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The standard non-composite charts in the UltraChart control support two primary methods of binding data.  The first method is the traditional .NET Data binding method, which uses a DataSource property to set the actual data source and the DataBind() method to cause the bind to happen.  The second method uses Series objects to provide data to the UltraChart.  In this article I am going to introduce you to the first method, using the traditional .NET Data Binding to bind data to the UltraChart.

Understanding Chart Data Shape Requirements

Before we get started actually talking about binding, its important to first step back and examine exactly how a chart uses a data source to plot a chart.  It is important to note that different chart types have different data shape requirements.  The “data shape“ simply means the data type and number of properties that the data object bound to the chart needs to expose in order to for the chart to properly render itself.

For example, a Column chart expects its data source to expose at least at least one (but more are allowed) numeric property.  Additionally, though not required, the chart can also use a single string property.  The string property, if present, would be used as the chart labels and the numeric property(s) would be plotted on the chart as data points.  By comparison, a Scatter chart requires two numeric properties (and will use an optional string property as labels), and a Bubble chart requires 3 numeric properties (and will use an optional string property as labels).

Since this concept is fairly abstract, lets look at some sample code using a real .NET object, a DataTable.  If we put the data shape required by the Column chart into terms of a DataTable, you would need at least 1 column which stored numbers (they can be Ints or Doubles, etc), and though not required, you can add an additional column which stores strings. 

This is an example of a simple DataTable which could be plotted by the Column chart type:

   1:  DataTable dt = new DataTable();
   2:  dt.Columns.Add("Week", typeof(System.String));
   3:  dt.Columns.Add("ActiveX", typeof(System.Int32));
   4:  dt.Rows.Add(new object[] {"Week 1", 50});

The data in this table will allow us to compare the number of sales of ActiveX controls for a given week.  In this case we see that we sold 50 units of ActiveX in Week 1. 

Note that when we created the DataTable we explicitly set the data type of the columns.  We have to do this so that the UltraChart knows which column to use for the the chart labels and the data points.  Had we not explicitly types the columns, the data table would have simply created each column as the default string type, and the UltraChart would have complained that it expected at least one numeric column.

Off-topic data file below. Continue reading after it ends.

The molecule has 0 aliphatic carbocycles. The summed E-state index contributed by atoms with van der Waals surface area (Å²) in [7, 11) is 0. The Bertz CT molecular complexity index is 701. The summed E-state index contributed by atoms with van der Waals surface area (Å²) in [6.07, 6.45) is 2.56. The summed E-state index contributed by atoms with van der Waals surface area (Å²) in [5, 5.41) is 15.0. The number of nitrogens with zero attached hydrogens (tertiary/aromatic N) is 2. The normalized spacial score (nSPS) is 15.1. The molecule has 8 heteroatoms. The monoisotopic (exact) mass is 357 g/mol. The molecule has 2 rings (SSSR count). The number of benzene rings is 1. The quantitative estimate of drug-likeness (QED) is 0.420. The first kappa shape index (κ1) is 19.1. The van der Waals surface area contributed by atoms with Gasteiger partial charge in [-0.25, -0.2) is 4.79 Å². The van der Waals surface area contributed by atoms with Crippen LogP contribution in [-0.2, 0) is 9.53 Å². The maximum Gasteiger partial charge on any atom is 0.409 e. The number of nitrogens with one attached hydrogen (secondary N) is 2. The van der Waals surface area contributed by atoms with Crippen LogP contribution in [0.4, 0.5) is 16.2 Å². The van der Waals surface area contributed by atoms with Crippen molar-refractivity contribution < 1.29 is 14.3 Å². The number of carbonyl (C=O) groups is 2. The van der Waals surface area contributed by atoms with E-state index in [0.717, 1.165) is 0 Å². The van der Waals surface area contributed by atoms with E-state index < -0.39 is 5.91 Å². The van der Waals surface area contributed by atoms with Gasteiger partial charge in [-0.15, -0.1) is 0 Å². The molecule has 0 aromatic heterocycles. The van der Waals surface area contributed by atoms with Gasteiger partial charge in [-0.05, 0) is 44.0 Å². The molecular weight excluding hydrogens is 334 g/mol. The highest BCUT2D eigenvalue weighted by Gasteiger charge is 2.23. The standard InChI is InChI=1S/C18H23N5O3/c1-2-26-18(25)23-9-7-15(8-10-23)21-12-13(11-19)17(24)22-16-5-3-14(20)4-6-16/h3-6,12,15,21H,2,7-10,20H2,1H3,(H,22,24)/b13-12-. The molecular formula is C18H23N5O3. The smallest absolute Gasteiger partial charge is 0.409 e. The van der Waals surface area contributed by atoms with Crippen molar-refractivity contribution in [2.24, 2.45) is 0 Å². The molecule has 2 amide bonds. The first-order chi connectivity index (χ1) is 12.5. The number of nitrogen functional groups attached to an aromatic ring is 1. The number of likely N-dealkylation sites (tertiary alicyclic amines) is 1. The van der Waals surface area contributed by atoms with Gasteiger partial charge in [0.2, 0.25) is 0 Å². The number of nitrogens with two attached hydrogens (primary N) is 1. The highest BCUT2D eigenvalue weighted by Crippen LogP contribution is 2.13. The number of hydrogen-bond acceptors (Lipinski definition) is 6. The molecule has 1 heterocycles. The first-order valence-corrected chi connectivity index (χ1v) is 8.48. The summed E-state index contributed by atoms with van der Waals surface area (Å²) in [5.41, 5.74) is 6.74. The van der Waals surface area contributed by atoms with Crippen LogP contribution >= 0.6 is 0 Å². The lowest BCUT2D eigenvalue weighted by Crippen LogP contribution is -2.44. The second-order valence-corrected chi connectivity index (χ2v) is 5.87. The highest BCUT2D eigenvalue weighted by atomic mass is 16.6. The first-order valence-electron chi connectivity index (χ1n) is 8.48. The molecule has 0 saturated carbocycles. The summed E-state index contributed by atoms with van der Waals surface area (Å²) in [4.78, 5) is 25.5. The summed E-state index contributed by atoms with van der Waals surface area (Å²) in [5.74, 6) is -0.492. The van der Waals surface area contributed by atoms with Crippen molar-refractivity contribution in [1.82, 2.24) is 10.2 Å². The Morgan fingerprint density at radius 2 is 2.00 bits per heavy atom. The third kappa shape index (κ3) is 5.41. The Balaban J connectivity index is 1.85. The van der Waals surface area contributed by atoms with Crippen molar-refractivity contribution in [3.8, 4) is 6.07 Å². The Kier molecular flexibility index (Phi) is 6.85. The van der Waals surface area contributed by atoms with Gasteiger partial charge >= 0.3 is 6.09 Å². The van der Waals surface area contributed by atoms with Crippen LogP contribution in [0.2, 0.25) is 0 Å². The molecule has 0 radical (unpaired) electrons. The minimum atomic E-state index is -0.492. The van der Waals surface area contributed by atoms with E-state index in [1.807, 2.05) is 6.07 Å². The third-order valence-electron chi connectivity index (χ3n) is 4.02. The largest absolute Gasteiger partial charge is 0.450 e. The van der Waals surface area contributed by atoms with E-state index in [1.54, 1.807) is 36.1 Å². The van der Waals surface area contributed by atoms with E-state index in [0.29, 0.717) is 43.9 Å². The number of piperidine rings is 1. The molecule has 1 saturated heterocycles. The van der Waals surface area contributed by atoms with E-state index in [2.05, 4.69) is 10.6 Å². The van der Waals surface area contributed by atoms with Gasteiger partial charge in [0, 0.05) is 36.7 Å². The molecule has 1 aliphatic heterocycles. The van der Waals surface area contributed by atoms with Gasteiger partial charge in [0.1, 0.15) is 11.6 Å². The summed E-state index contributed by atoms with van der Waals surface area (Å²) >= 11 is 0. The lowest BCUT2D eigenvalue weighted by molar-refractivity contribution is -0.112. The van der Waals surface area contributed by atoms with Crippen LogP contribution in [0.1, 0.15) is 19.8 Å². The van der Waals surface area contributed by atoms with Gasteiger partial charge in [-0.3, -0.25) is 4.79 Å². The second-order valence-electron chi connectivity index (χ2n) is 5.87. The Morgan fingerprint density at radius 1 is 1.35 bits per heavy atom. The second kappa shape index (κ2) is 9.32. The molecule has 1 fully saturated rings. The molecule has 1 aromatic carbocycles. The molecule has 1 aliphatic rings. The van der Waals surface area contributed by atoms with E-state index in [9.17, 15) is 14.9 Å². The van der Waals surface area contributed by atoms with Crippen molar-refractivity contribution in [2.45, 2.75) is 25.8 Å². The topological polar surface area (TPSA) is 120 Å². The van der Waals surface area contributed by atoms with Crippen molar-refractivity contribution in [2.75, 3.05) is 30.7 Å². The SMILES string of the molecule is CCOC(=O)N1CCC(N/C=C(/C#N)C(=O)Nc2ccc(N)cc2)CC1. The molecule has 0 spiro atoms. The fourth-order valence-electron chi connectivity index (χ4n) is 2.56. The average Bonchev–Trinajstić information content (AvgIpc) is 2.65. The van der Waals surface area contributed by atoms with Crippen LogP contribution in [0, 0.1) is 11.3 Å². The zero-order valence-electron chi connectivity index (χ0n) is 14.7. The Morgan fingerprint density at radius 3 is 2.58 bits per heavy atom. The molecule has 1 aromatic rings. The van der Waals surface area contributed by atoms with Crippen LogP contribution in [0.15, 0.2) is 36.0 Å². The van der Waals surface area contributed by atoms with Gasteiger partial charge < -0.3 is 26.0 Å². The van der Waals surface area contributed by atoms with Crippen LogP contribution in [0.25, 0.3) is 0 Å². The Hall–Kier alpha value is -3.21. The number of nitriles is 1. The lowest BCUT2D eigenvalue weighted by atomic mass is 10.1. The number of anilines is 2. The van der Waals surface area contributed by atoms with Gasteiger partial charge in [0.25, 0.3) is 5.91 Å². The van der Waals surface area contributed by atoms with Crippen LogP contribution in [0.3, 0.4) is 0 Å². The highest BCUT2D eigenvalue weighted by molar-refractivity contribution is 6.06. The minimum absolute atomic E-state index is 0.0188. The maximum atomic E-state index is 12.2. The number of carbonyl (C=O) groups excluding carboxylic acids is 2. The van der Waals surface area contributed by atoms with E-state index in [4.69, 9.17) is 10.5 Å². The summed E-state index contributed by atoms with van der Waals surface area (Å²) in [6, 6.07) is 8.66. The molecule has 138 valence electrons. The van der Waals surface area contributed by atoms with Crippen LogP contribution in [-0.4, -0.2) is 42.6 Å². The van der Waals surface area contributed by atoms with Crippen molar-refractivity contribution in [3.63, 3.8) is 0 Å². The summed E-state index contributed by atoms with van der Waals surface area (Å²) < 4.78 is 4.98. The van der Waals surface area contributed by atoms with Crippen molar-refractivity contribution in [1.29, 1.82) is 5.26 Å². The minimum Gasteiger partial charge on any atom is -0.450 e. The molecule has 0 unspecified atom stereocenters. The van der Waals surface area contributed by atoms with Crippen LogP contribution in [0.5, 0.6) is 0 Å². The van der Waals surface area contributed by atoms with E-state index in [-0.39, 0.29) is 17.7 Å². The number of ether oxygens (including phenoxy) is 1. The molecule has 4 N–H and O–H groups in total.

Of course, if you actually plot this data to a chart, it is a rather pointless chart because you have only plotted a single data point, and charts are generally used to help you compare multiple data points.  For example, perhaps you need to compare the sales of a number of products during Week 1.  To do this you simply expose additional numeric properties, which in this case you do by adding additional numeric columns to the DataTable:

   1:  DataTable dt = new DataTable();
   2:  dt.Columns.Add("Week", typeof(System.String));
   3:  dt.Columns.Add("ActiveX", typeof(System.Int32));
   4:  dt.Columns.Add("Java", typeof(System.Int32));
   5:  dt.Columns.Add("NET", typeof(System.Int32));
   6:  dt.Rows.Add(new object[] {"Week 1", 50, 15, 79});

Plotting this data now lets you compare the Week 1 sales of three products, ActiveX, Java and .NET, as shown in the image below.

As was stated earlier, each chart type can potentially have its own unique data shape requirements.  The NetAdvantage help includes a topic for each chart type.  Each of these topics offer information on exactly what the data shape requires for the chart type, how the specific data requirements are used by the chart, and a sample of a properly shaped table of data.

Adding with Multiple Data Series

So far in the samples presented, each sample is limited to comparing 2 dimensions of data: unit sales by product.  But what if you wanted to add an additional dimension of data to the chart.  For example, while seeing the sample of products for a single week is useful, what if you wanted to compare the product sales across multiple weeks?  Now you are adding a third dimension of data to the chart.  This third dimension is often called a Series.  A Series is simply a way of grouping categories of data together so that you can add an additional dimension of data to a chart.